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First Ascent Downlight Sweater Mini-Review

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40168-hi-DownlightImagine spending nearly 80+ straight days wearing a jacket, only taking it off for brief periods of time while grabbing food or sleeping. Each time it’s worn over dirty, unwashed clothes and at night it’s wadded up for a pillow, drooled on and smashed out of shape. Never washed or maintained in any form, the jacket slowly becomes disheveled and discolored until it has aged many years in a few short months. Then, when the trip is over, without any receipt or proof of purchase or nary even a bit of fuss, the company let’s you trade it for a brand new one.

That alone is enough of a mind-blowing reason for me to recommend this down jacket (and by extension any other First Ascent gear), but that reason doesn’t have to stand alone. In spite of some very clear negatives, the 2009 Downlight Sweater I bought last year was a fantastic piece of kit, and if you can find one on clearance and need some down, pull the trigger without hesitation.



To anyone unfamiliar with long distance motorcycling, it might not be immediately clear why cold weather gear is so important. I have often been asked “Aren’t you hot in all that?” when I stop for gas or food on an apparently warm day, slowly stripping off all my layers with the moderated strictly controlled movements required to function while suffering mild hypothermia (typical layers: hard shell, down jacket, fleece 1, fleece 2, t-shirt, base layer). Exposure is the ultimate enemy and wind draws away your warmth regardless of the air temperature. Without fantastic heat retention, you will end up suffering hypothermia from exposure on a cloudy day at 80F if you ride for long enough at speed, and 50F for ten hours can be an extreme test of will.

At colder temperatures you fight a constant battle against mild and sometimes moderate hypothermia, without a doubt the highest risk I took on my trip north. On some days, riding in the rain, cold and soaked through, my entire world would shrink to ten feet in front of me as I screamed “I AM IRONMAN!” over and over again to maintain some sort of conscious focus. The euphoria as you sink into severe hypothermia is indescribable, your entire world shrinking into a ball of your own need for survival (sometime resulting in weird things like this blog post, typed in a frenzy with numb fingers and a clenched jaw recovering from such).

The point? Retaining your body heat for as long as possible is critical, and the ability to rapidly warm up cold-soaked gear is nearly as critical. This is the most important aspect of down gear in my opinion, and the First Ascent Downlight Sweater was perfect for the job. It is the best down jacket I have ever owned (though to be fair I’ve only had 750 or less fill before), able to warm back up completely during an hour stop for food (my fleece would often still be cool to the touch on cold days) and maintain warmth even when compressed.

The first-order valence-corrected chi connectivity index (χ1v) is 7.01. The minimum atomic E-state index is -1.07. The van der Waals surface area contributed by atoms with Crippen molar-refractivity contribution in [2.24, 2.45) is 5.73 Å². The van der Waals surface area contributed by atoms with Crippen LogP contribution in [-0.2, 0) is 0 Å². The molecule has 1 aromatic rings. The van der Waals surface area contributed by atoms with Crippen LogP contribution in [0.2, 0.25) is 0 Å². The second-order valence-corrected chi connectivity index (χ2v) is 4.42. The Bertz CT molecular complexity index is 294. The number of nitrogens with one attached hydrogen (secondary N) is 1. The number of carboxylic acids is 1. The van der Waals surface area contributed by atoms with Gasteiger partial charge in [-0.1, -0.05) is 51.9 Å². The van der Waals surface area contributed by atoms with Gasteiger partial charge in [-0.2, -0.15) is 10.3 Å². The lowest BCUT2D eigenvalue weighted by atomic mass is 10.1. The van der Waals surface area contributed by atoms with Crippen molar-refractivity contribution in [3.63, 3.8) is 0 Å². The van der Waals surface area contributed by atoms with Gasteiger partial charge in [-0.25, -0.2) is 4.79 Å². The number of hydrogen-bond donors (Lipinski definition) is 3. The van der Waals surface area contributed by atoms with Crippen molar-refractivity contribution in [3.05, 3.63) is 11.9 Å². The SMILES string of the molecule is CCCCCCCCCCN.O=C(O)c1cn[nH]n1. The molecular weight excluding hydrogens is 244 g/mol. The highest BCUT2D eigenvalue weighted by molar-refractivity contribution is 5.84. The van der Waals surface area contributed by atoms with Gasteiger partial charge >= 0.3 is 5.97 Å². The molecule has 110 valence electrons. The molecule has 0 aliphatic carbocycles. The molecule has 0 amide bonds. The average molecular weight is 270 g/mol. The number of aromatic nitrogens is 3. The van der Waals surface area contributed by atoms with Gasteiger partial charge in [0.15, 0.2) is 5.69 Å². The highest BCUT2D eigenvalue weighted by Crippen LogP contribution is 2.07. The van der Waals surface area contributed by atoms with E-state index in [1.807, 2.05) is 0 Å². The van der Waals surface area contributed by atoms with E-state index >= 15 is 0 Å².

The light material and construction is also incredibly tough and durable, something I honestly don’t understand. It feels like you could rip a hole in the jacket if you catch it wrong with a fingernail, yet I never lost a single stitch or caused a single rip. It even seems to stand up to heat quite well, as I often used the sleeve as a glove to hold a hot spark plug and once had embers from a huge fire land on it without problems. It manages to provide an effective amount of warmth while wet and dries rapidly in open air. Perhaps most importantly beyond staying warm, in 80+ days of near-constant use I never once washed it and it never ever began to smell bad (even when wet).

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It’s not perfect, though. The slow loss of fill was a definite negative, although I’ve read that’s fixed in the 2010 version. The fit is a little odd, I do have a big barrel chest but I also have large shoulders and a bit of a belly, the result being that usually something is tight on the shoulders or the stomach – in Men’s Medium or Large it’s oddly tight around my chest while comfortable around the shoulders and belly. Visually the jacket became heavily discolored around high friction areas such as the neck and wrists (the photo shows this a bit, though it’s much more obvious in real life), which I imagine would upset anyone who trims their beard while adventuring or the like.

With the loss of down I had decided to buy a new one for my trip to South America when I read about Eddie Bauer’s supposedly amazing customer service. I decided to see if I could get a discount or something on a new one and took my old one to the Eddie Bauer store in the Fair Oaks mall in Fairfax, VA to see what’d happen. I’m still amazed at the response, I pulled out my beat up, obviously well used and abused jacket and said “Hi, I got this a few months ago and it’s lost a bit of fill and I was wondering if I could get a discount on a new one or something?”

The guy in the store just looked at me, pointed to the First Ascent section and said “They’re back there, if there’s a new one in your size you’re welcome to it.” …  uh, wow. I didn’t even need to wheedle or anything! They even let me pick a different size (the original was a Large Tall, the only jacket they had left when I bought it in Montana), and I’m now happily ensconced in a blue medium 2010 Downlight Sweater without any hassle whatsoever. No receipt, no “you bought it on clearance so bugger off,” no complaints of the state of the return, etc. Amazing.

Well played, First Ascent. I hadn’t been considering First Ascent in my shopping for new hard shell pants and jacket (mostly because there’s nowhere I can easily check them out), but with customer service like that I definitely will be now.

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